Charles Kenny reminds us not to mistake the rise of the East for the fall of the West:
What’s happening now is that the Rest are growing faster. China, the world’s most populous country, grew at an average rate of over 9 percent between 2010 and 2012. India grew at nearly 7 percent over the same period. Seven percent is more than three times our long-term growth rate. The developing world has an easier time growing fast, because we have invented a lot of technologies they can use to catch up to our levels of wealth. If they avoid tragic incompetence in policymaking, that means we should expect them to converge toward Western levels of income per person. In turn that implies the world is slowly returning to an era when economic dominance is largely a function of population—the default state for humanity for most of history, barring the industrial revolution. So we can stop blaming Washington, or Eurocrats, or kids today or wastrel boomers for the decline of the West. However annoying they surely are, they are not to blame for China getting bigger than we are. There’s one simple reason for that: China has a lot more people than the United States or Europe.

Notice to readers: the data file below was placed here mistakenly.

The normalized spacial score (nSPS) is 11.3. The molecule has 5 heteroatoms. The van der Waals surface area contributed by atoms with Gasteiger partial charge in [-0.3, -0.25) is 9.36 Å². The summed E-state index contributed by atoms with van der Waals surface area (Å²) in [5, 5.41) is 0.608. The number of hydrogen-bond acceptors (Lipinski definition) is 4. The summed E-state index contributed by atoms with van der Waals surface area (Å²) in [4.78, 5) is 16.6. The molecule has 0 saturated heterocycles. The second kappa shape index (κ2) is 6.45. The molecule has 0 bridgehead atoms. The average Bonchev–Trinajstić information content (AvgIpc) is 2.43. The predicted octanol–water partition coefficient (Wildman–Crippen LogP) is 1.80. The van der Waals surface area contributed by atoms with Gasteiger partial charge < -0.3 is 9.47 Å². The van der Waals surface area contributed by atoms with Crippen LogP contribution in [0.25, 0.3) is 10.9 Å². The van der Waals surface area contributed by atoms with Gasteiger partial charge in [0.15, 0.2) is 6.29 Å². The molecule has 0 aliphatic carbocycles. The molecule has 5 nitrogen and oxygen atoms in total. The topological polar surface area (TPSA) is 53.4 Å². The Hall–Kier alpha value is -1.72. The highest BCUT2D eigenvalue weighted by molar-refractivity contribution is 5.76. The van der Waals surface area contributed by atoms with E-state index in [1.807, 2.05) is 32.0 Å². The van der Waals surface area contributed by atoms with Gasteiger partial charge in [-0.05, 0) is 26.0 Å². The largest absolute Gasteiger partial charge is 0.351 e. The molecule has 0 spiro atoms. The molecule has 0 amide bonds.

Looking at the broad span of history, Noah Smith argues that China’s global dominance isn’t assured either, precisely because it’s so large:
China has always been one of the world’s leading civilizations over the last five millennia. But it has only held both economic and military preeminence for brief periods of time—the late 1300s and 1400s being the most notable. Why has China not been preeminent for longer stretches? History is not a science, but we can make some guesses. The very thing that makes China so powerful and important–its titanic size–also endows it with fundamental weaknesses. …
Fortunately for China, this time may really be different. Modern communication and transportation technology mean that a big country is easier to defend and to integrate. Globalization, and China’s embrace of trade, mean that China is more open than it was during most of its history. But China has shown signs of worryingly isolationist instincts, harassing foreign companies operating within its borders. Meanwhile, China’s increasingly aggressive policies toward its neighbors—notably Japan and India, but also Vietnam and the Philippines—run the risk of inviting an effort at containment. The “Middle Kingdom,” like Germany in Europe a century ago, runs the risk of fighting all of its neighbors at once. In other words, China is vulnerable now for the same reason it was vulnerable in ages past. History is not a tale of Chinese preeminence, but a tale of Chinese oscillation.